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Hong Kong braces in the face of China’s new so-called “security” law

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China’s troubled, protest-stricken autonomous region of Hong Kong has long existed as in many ways a separate entity, with a different, and tolerated political culture – Beijing’s slogan for this is, “one country, two systems.”

This former British colony – while legally a part of the People’s Republic, has even been left out of something Beijing considers central to its ability to impose and maintain control – the Great Firewall and the resulting rampant internet censorship.

But there are more ways than one to censor internet users, as Nikkei Asian Review writes. A particularly concerning one is self-censorship, and that’s what the report suggests is happening now, as China’s new national security legislation is taking effect in Hong Kong.

The trend is said to be most noticeable now among social media users who identify with the Hong Kong protest movement, that was launched over a year ago.

The protests were sparked by a draft extradition law that would have enabled for turning over Hong Kong residents to the mainland authorities; that was in the meantime scrapped, in the hope to pacify protesters – but the multi-month unrest, in the end, resulted in this new law taking effect on Tuesday, that deals with some very serious crimes like terrorism, separatism, and, it seems, the universally hated foreign interference.

Twitter users have been spotted shutting down their accounts that feature hashtags supportive of Hong Kong protests, apparently not out of immediate necessity or fear, but to spare themselves any future problems – the definition of self-censorship.

However, some, like Apple Daily founder Jimmy Lai Chee-ying shared on the same social platform that after receiving warnings from exiled Chinese pro-democracy activists, he has reason to suspect h might be targeted by the new rules.

The same sense of uncertainty and fear over what the future holds is being felt on Facebook, where many Hong Kong residents are said to be preemptively deleting their potentially offending to Beijing posts. An anonymous source described for Nikkei his motive for changing his Facebook name, and it reads like a combination of justified fear and paranoia.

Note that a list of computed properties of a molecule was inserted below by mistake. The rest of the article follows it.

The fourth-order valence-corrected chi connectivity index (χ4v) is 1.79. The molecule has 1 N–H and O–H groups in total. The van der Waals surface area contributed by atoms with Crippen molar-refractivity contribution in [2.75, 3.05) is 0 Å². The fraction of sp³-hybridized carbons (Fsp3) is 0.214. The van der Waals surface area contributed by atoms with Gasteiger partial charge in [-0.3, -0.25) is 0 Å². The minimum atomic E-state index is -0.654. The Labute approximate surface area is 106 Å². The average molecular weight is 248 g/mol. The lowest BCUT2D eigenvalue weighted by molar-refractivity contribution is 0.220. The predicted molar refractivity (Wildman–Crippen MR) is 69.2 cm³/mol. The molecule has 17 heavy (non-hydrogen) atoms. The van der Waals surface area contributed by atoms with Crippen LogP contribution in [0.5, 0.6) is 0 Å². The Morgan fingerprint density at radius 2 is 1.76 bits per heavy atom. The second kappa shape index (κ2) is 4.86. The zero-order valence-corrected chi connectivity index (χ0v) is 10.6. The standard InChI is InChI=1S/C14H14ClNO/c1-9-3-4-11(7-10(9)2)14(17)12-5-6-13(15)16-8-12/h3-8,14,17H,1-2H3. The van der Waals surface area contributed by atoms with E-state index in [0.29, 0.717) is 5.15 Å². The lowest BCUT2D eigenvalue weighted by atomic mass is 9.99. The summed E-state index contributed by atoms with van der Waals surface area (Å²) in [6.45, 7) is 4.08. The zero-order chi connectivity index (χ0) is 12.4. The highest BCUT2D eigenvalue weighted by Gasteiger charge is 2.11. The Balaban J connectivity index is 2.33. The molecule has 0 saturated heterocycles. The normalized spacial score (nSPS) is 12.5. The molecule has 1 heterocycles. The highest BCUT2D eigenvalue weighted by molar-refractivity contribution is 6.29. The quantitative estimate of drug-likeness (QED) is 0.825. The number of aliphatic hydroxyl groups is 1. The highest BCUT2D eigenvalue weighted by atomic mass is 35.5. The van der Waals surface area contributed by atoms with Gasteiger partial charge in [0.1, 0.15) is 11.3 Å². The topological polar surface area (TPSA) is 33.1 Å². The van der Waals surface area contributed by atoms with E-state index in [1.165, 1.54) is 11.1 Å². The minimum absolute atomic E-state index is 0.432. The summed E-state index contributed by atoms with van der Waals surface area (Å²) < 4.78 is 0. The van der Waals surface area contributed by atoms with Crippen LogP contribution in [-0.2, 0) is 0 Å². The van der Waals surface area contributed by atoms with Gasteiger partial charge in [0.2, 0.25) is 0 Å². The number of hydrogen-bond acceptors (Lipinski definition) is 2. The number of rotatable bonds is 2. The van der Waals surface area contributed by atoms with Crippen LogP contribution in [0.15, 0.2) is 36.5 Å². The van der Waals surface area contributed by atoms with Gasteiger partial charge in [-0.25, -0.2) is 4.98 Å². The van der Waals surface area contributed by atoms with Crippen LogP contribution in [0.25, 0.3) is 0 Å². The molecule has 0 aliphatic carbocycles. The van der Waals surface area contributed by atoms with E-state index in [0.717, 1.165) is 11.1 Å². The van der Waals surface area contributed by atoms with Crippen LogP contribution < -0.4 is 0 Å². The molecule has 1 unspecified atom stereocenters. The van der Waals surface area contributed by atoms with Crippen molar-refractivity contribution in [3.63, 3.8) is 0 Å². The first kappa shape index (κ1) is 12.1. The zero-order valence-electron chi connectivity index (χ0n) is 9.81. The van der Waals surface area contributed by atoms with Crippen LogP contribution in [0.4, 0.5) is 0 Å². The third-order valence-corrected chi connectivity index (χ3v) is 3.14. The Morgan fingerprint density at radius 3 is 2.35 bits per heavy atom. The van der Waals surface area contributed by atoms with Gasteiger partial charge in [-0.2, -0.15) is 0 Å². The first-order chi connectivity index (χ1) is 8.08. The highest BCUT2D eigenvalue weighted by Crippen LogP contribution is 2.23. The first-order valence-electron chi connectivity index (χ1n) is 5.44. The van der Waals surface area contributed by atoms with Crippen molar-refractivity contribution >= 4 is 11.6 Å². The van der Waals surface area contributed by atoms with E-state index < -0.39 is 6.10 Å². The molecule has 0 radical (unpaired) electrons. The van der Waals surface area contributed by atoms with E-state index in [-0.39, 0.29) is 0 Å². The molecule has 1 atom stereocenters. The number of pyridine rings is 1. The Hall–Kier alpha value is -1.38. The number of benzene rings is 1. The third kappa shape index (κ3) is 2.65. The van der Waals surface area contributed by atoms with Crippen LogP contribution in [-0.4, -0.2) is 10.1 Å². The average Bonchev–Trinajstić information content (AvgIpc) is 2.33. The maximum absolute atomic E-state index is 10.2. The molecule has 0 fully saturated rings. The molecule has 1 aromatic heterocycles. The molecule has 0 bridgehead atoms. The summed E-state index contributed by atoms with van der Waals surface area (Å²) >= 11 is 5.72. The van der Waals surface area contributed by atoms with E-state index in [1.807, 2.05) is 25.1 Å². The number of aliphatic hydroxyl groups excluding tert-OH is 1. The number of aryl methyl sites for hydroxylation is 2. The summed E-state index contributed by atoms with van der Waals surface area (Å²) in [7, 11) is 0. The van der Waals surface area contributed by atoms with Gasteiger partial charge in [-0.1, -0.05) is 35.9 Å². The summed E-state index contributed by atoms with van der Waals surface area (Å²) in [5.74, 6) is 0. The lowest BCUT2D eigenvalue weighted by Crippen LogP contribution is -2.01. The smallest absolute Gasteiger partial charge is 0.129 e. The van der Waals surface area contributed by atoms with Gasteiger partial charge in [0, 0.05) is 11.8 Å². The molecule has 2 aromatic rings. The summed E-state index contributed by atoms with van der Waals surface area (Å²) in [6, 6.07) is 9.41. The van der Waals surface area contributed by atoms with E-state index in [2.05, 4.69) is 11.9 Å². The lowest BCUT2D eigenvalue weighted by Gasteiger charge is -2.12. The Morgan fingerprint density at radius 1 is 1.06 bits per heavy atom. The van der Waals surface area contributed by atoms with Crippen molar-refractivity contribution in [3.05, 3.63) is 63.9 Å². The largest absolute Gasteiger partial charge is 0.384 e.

“We are now so afraid that we could be sold out by our so-called friends online,” the Facebook user, said to be a teacher, explained.

However, the paranoia impression quickly evaporates as he explains that some users had been going through others’ post history to dig up anything that could be weaponized against them (“cancel” them, if you like). And that’s because the opposition to China’s regime is not nearly universal. It has its own supporters, and they are online, too.

Enterprises seem to be facilitating this – like Hong Kong’s leading carrier Cathay Pacific Airways has an internal platform allowing employees to complain about others, resulting in self-censorship on social media.

And while all this might seem regrettable and even deplorable from the point of view of personal and political freedoms, let alone freedom of speech, it’s hard to imagine that Beijing won’t be pleased with the news of the efficiency of its policy, that is apparently working on muzzling dissent and discontent even before the law is enacted.

This way, at least when it comes to their online expression and presence, activists and their supporters and sympathizers are doing all the work so China doesn’t have to.

The nature of the new law doesn’t help alleviate a sense of uncertainty and fear – at the very least, people stand to lose their jobs if found on the wrong side of this “debate.” As is often the case with totalitarian or totalitarian-adjacent rules – whether they are enacted by state entities or giant internet companies – making them as vague as possible keeps the intended target guessing, while any possible punishment doesn’t require much explanation. The less precise a law is, the more “crimes” it can cover effortlessly.

With China’s national security law, people in general but also professionals like journalists are likely to be affected, as Chinese University of Hong Kong professor Clement Y.K. So observed.

“People are starting to really worry, and they are starting to delete things they said online in the past,” the professor said.

However, one of the unnamed teachers that the website spoke to appears to have discovered the first and last weapon of any downtrodden nation or group: defiance.

“To stay defiant is the best and the only way to deal with authoritarian regime. If you lose the spirit, there will be no hope,” he said.

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